Season 2 of The Promised Neverland picks up almost right after Season 1 ended – the kids have escaped the farm and are on the run. The kids are barely able to get their bearings (using a handy holographic map) before being attacked by both whatever passes for wild animals now and an organized squad of demons. As the episode ends, Ray and Emma have been separated from the rest of the kids, but have been rescued by a different pair of demons, whom they trust not at all.
A solid start to a new season of a show I really enjoyed for its first season. With the kids finally outside of the farm, we’re starting to get our first glimpses of what life is like outside of its idyllic recreated-old-Earth feel, and those glimpses are strange.
I’m impressed by the stark contrast between the look of the two seasons. While everything there was human-scale and felt like we were roughly in the middle of the 20th century, everything here feels vast, organic, and alien. It’s a really good way of letting us know that things are going to be very different. We’re also getting to see the demons close up for very nearly the first time, and they’re interacting directly with the kids.
Another nice touch was that character motivations from the first season are preserved and continued. Ray had been contemplating killing himself in an act of sour grapes back when the farm looked inescapable, but he takes the time to let Emma know that he sees things differently now.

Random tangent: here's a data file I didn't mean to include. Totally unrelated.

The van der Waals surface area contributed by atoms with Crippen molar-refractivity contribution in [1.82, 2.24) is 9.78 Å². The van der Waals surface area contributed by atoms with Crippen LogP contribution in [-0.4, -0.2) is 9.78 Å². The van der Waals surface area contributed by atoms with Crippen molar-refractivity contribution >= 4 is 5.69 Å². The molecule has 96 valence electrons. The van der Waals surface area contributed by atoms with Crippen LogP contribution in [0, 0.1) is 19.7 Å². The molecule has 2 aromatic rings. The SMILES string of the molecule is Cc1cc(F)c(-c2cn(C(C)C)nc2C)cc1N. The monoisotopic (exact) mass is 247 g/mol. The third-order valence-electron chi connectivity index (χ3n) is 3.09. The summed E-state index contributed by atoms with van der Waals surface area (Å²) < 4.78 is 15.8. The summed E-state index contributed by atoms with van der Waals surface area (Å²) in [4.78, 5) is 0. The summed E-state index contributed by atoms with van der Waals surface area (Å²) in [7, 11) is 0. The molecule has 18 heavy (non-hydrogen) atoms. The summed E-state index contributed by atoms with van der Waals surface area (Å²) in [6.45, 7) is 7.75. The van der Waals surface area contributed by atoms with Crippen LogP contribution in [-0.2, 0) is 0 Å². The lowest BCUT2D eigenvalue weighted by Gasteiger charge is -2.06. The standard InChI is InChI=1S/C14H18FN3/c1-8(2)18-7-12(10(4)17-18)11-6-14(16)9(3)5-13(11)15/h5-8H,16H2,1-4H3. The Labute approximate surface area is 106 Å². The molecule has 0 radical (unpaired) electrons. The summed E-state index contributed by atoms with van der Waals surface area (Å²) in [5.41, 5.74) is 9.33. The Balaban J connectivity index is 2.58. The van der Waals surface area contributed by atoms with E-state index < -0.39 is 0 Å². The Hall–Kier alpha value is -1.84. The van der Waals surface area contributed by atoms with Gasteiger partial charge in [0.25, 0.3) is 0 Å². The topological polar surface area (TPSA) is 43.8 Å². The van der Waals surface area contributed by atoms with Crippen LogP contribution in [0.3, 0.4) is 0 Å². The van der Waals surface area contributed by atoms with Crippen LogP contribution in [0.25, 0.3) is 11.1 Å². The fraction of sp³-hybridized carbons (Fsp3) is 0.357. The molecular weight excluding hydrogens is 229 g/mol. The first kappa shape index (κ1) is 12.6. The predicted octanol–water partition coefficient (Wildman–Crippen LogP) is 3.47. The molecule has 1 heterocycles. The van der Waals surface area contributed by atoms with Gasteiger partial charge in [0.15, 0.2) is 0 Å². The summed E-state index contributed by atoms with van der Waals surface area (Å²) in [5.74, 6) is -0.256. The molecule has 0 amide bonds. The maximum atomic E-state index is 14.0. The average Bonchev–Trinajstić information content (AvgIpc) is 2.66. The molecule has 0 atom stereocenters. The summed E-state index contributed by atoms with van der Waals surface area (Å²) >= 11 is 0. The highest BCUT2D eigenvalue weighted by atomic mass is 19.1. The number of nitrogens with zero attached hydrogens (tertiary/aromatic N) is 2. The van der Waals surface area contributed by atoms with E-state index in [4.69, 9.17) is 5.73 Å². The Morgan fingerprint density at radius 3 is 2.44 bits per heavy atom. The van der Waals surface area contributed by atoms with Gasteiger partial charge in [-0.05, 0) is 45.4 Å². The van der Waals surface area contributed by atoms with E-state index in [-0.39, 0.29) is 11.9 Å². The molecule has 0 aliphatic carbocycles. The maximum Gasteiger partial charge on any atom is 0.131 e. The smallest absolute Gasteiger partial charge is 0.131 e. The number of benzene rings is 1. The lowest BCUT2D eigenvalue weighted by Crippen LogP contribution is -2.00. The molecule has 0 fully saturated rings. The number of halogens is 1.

Other elements also require and assume that the viewer is fresh off a watching of Season 1, from mentions of William Minerva (a mysterious figure who had sent guiding messages to the kids through morse code hidden in books) to the pen that Norman gave them.
There are a few things that I was questioning, however. The pen can display a highly advanced interactive holographic map.
It seems odd that this comes up now, rather than back at the farm when they first had the pen. The technology behind the pen does offer more intriguing mystery about what the state of the earth is and how long it has been since the vision of old Earth the farm offers.
Then there are the local critters and plants.
I get that the farm had walls and a moat that would keep out the larger creatures. But how is it none of the kids ever saw one of these little flying things, or saw a plant that looks like the plants out here? They have a neat guidebook in the form of a children’s adventure story that teaches them about these things, but it’s odd that none of them ever crossed over into the farm’s sizable estate. Still, these are minor things, just the buy-in for what is already looking to be a very interesting and engaging season.